War of the Rebellion: Serial 026 Page 0556 NORTH CAROLINA AND S. E. VIRGINIA. Chapter XXX.

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FORT MONROE, VA., March 11, 1863.

Major General H. W. HALLECK,

General-in-Chief U. S. Army:

I have just received the following dispatch from General Peck:

SUFFOLK, VA., March 11, 1863.

General JOHN A. DIX:

The Fifty-second and Fifty-fifth North Carolina and two Mississippi regiments are among the late arrivals; deserters say large regiments; that General Longstreet has command, with headquarters at Petersburg. He sent a division to Charleston, which is returning to Petersburg for Fredericksburg. Two regiments, Virginians, under orders for Petersburg from Blackwater.

JOHN J. PECK,

Major-General.

JOHN A. DIX,

Major-General.

SUFFOLK, March 11, 1863.

Major-General DIX:

Charleston Mercury of 26th February has the following:

Longstreet's division of Lee's army is in motion. Some 15,000 passed through Richmond. They took the route pointing to the south side of the James.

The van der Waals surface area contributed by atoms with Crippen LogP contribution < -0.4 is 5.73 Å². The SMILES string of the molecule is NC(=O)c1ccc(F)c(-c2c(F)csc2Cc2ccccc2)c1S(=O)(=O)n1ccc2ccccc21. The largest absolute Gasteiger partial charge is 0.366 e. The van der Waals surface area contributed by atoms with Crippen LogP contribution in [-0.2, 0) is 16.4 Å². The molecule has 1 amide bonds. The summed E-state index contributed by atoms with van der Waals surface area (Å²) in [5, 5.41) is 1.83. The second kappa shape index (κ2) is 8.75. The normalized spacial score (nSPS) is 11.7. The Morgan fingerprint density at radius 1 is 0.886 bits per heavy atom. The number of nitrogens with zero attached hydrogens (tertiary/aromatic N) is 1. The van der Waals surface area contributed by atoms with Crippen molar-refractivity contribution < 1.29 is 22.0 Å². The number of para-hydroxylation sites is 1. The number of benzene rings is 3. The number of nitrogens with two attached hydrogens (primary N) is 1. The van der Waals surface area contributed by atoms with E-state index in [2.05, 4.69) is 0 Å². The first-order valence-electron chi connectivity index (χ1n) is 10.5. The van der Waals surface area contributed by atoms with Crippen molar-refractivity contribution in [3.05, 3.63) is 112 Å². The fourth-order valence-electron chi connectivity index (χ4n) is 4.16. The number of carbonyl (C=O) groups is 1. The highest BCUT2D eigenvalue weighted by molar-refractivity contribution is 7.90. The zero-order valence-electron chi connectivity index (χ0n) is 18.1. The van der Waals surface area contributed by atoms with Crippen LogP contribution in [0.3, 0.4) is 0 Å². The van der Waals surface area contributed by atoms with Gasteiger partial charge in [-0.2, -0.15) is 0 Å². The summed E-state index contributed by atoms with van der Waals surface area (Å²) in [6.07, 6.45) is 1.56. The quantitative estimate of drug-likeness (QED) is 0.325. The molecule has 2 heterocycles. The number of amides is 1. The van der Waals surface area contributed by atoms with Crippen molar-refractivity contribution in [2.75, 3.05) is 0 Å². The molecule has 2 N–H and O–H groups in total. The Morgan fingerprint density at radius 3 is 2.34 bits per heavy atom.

This has been verified by the general reports since about that time. Of late, some reported a division going to South Carolina. To-day the deserters say it is back again, and will probably go to Fredericksburg.

JOHN J. PECK,

Major-General.

HEADQUARTERS EIGHTEENTH ARMY CORPS,

New Berne, N. C., March 11, 1863.

Major General H. W. HALLECK,

General-in-Chief U. S. Army, Washington, D. C.:

GENERAL: Referring to my letter of March 2 I have the honor to report that the reconnaissance of General Prince has returned and reported. General Prince proceeded up the south side of Trent River to Trenton, meeting with no opposition; he found the bridges over the Trent at that point not rebuilt. He then retracted his steps for Pollocksville; thence to Young's Cross-Roads; thence crossing the White Oak River to Onslow. The cavalry force under his command thoroughly scouted the country between White Oak and New Rivers, scattering all the small parties of the enemy in that vicinity. After obtaining all information possible he returned.

A reconnaissance, under command of Brigadier-General Potter, and consisting of a portion of the Fifty-first Massachusetts Volunteer Militia, a section of artillery, and detachment of cavalry, proceeded to Swansborough, on White Oak River. They met with no opposition.

A reconnaissance was sent up Trent road toward Kinston, consisting of the Twenty-fifth Regiment, under command of Colonel Pickett, and two companies Third New York Cavalry, under Captain Jacobs. A portion of this command proceeded to within 12 miles of Kinston, surprising an outpost of the enemy (two companies) at that point, capturing 5 prisoners, their camp equipage, &c.